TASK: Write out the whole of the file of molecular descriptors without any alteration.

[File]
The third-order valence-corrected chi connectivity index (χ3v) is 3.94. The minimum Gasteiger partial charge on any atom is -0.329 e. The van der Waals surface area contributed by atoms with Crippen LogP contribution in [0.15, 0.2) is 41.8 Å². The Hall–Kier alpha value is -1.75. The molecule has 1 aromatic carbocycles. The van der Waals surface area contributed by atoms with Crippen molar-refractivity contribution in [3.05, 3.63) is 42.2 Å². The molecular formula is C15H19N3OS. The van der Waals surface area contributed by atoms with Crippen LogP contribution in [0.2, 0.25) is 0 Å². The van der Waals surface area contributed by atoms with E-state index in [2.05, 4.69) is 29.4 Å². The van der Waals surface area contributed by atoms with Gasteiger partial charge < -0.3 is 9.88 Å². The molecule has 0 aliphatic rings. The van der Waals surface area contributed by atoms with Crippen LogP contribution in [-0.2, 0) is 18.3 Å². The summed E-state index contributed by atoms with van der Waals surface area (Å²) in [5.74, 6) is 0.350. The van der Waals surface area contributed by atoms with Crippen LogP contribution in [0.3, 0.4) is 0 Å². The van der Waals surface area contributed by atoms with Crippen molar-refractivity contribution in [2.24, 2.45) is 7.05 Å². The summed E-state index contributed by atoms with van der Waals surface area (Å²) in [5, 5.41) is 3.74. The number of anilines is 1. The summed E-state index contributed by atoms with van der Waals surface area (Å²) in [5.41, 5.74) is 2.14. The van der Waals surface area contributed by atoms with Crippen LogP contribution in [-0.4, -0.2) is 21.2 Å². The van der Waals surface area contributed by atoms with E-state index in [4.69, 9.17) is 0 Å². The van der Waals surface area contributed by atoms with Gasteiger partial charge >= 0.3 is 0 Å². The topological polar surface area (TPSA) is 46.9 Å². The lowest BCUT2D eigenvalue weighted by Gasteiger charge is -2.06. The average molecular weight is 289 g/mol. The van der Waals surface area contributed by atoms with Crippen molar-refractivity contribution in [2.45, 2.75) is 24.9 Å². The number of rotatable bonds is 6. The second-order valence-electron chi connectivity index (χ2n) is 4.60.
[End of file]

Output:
The third-order valence-corrected chi connectivity index (χ3v) is 3.94. The minimum Gasteiger partial charge on any atom is -0.329 e. The van der Waals surface area contributed by atoms with Crippen LogP contribution in [0.15, 0.2) is 41.8 Å². The Hall–Kier alpha value is -1.75. The molecule has 1 aromatic carbocycles. The van der Waals surface area contributed by atoms with Crippen molar-refractivity contribution in [3.05, 3.63) is 42.2 Å². The molecular formula is C15H19N3OS. The van der Waals surface area contributed by atoms with Crippen LogP contribution in [0.2, 0.25) is 0 Å². The van der Waals surface area contributed by atoms with E-state index in [2.05, 4.69) is 29.4 Å². The van der Waals surface area contributed by atoms with Gasteiger partial charge < -0.3 is 9.88 Å². The molecule has 0 aliphatic rings. The van der Waals surface area contributed by atoms with Crippen LogP contribution in [-0.2, 0) is 18.3 Å². The summed E-state index contributed by atoms with van der Waals surface area (Å²) in [5.74, 6) is 0.350. The van der Waals surface area contributed by atoms with Crippen LogP contribution in [0.3, 0.4) is 0 Å². The van der Waals surface area contributed by atoms with Crippen molar-refractivity contribution in [2.24, 2.45) is 7.05 Å². The summed E-state index contributed by atoms with van der Waals surface area (Å²) in [5, 5.41) is 3.74. The number of anilines is 1. The summed E-state index contributed by atoms with van der Waals surface area (Å²) in [5.41, 5.74) is 2.14. The van der Waals surface area contributed by atoms with Crippen LogP contribution in [-0.4, -0.2) is 21.2 Å². The van der Waals surface area contributed by atoms with E-state index in [4.69, 9.17) is 0 Å². The van der Waals surface area contributed by atoms with Gasteiger partial charge >= 0.3 is 0 Å². The topological polar surface area (TPSA) is 46.9 Å². The lowest BCUT2D eigenvalue weighted by Gasteiger charge is -2.06. The average molecular weight is 289 g/mol. The van der Waals surface area contributed by atoms with Crippen molar-refractivity contribution in [2.45, 2.75) is 24.9 Å². The number of rotatable bonds is 6. The second-order valence-electron chi connectivity index (χ2n) is 4.60.